Lost workers remembered at Day of Mourning

Of those 181 people, four of those were under 30 years old and 100 people passed away from occupational disease. 

Bob Busby is an activist with the B.C. Government and Service Employees’ Union. He says that the numbers of injuries and deaths both provincially and nationally are shocking and he encourages workers to get in touch with people and organizations that would be able to implement better safety regulations.

“While the number I stated about B.C. was quite shocking, when you bring that nationally over 1,000 Canadians die every year while at work. 250,000 report workplace injuries in Canada yearly,” he says. “In the future I think it would be important for people to contact their employer or labour organizations about developing stronger occupational health and safety standards at their work place.”

Budd Phillips from WorkSafe B.C. adds that the number of workers who have passed away is down from the 2012 total but it’s not good enough. He states the biggest hurdle facing workers is coming to and from work.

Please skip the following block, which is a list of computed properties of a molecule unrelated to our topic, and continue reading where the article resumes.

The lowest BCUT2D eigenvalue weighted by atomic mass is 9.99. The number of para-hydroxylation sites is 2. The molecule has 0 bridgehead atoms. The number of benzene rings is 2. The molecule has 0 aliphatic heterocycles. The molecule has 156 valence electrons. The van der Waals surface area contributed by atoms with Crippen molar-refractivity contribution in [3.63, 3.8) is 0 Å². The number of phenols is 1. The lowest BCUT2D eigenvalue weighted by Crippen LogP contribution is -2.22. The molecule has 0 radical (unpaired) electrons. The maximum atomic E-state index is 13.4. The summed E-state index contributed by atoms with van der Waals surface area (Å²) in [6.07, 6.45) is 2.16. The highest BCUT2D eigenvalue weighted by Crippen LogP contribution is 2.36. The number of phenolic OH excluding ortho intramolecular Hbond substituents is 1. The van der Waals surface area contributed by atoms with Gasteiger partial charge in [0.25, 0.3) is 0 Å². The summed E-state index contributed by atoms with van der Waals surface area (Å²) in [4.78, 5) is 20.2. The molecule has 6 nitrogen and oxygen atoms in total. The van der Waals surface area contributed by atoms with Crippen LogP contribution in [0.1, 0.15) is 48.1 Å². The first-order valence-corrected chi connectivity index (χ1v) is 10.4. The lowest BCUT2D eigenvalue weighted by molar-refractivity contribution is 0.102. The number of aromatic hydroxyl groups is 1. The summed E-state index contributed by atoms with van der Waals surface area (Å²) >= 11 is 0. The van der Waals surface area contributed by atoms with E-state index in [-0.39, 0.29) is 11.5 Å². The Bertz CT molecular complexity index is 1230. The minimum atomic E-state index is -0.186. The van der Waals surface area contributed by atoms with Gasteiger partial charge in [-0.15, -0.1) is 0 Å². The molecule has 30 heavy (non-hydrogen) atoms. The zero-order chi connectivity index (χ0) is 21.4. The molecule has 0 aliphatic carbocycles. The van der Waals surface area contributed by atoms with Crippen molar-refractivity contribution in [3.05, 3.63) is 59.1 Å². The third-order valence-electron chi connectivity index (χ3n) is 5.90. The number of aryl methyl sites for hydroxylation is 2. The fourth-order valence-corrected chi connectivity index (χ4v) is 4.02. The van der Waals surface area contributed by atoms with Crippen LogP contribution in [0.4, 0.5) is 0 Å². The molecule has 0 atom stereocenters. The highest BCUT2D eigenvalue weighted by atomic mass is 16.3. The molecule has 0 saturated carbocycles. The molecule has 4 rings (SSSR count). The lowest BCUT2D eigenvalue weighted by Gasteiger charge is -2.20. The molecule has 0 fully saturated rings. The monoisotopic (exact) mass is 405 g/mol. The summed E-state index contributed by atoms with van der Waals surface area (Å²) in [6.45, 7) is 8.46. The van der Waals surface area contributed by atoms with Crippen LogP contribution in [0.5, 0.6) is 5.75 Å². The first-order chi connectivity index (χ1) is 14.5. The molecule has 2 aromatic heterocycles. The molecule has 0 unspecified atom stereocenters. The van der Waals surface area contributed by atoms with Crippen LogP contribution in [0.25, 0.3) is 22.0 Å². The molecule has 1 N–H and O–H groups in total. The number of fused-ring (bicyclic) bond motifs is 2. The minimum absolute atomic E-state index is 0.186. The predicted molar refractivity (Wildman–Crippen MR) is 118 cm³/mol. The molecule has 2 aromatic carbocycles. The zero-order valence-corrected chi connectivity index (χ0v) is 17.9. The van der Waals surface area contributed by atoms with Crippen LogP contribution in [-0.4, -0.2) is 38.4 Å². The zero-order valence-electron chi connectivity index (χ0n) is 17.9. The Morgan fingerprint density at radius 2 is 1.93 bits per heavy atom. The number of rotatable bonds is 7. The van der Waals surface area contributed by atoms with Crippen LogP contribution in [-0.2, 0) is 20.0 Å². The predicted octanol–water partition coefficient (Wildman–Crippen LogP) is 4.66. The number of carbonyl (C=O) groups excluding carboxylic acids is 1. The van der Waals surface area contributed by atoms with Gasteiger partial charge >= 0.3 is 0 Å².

“Things have been improving in the Peace country. Last year we lost eight workers in this area. This year in 2013 we lost four. The best number to have and the number that I would like to see in my career is zero,” he states. “We don’t want to see anyone who goes to work not come back that day. Our biggest challenge in this area is driving. As we drive today and even as we leave today and go back to our workplaces just think about that. ‘What can I do to improve my driving and the impact it may have on the others around me.”

He also mentioned the increase in occupational disease as an area of concern.

For more information on workplace safety and health you can call WorkSafe B.C. at 1-888-621-7233.